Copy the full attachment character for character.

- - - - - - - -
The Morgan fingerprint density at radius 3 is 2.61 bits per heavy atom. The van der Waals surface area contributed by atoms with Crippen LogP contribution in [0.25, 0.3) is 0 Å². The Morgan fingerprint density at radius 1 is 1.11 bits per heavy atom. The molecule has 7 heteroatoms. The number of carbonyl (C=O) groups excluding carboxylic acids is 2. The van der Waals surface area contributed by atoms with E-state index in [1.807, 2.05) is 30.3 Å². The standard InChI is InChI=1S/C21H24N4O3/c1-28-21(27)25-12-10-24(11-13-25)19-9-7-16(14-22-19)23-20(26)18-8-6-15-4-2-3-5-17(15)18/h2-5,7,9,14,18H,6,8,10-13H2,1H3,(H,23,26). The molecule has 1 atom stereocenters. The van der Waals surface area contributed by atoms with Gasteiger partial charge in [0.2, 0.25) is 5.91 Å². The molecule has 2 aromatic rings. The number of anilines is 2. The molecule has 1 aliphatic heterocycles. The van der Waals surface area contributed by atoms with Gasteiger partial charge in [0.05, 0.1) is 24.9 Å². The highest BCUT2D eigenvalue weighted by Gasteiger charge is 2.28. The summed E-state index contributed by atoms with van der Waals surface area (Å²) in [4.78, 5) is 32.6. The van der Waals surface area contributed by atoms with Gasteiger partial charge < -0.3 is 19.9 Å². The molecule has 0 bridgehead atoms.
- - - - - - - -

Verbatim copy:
The Morgan fingerprint density at radius 3 is 2.61 bits per heavy atom. The van der Waals surface area contributed by atoms with Crippen LogP contribution in [0.25, 0.3) is 0 Å². The Morgan fingerprint density at radius 1 is 1.11 bits per heavy atom. The molecule has 7 heteroatoms. The number of carbonyl (C=O) groups excluding carboxylic acids is 2. The van der Waals surface area contributed by atoms with E-state index in [1.807, 2.05) is 30.3 Å². The standard InChI is InChI=1S/C21H24N4O3/c1-28-21(27)25-12-10-24(11-13-25)19-9-7-16(14-22-19)23-20(26)18-8-6-15-4-2-3-5-17(15)18/h2-5,7,9,14,18H,6,8,10-13H2,1H3,(H,23,26). The molecule has 1 atom stereocenters. The van der Waals surface area contributed by atoms with Gasteiger partial charge in [0.2, 0.25) is 5.91 Å². The molecule has 2 aromatic rings. The number of anilines is 2. The molecule has 1 aliphatic heterocycles. The van der Waals surface area contributed by atoms with Gasteiger partial charge in [0.05, 0.1) is 24.9 Å². The highest BCUT2D eigenvalue weighted by Gasteiger charge is 2.28. The summed E-state index contributed by atoms with van der Waals surface area (Å²) in [4.78, 5) is 32.6. The van der Waals surface area contributed by atoms with Gasteiger partial charge < -0.3 is 19.9 Å². The molecule has 0 bridgehead atoms.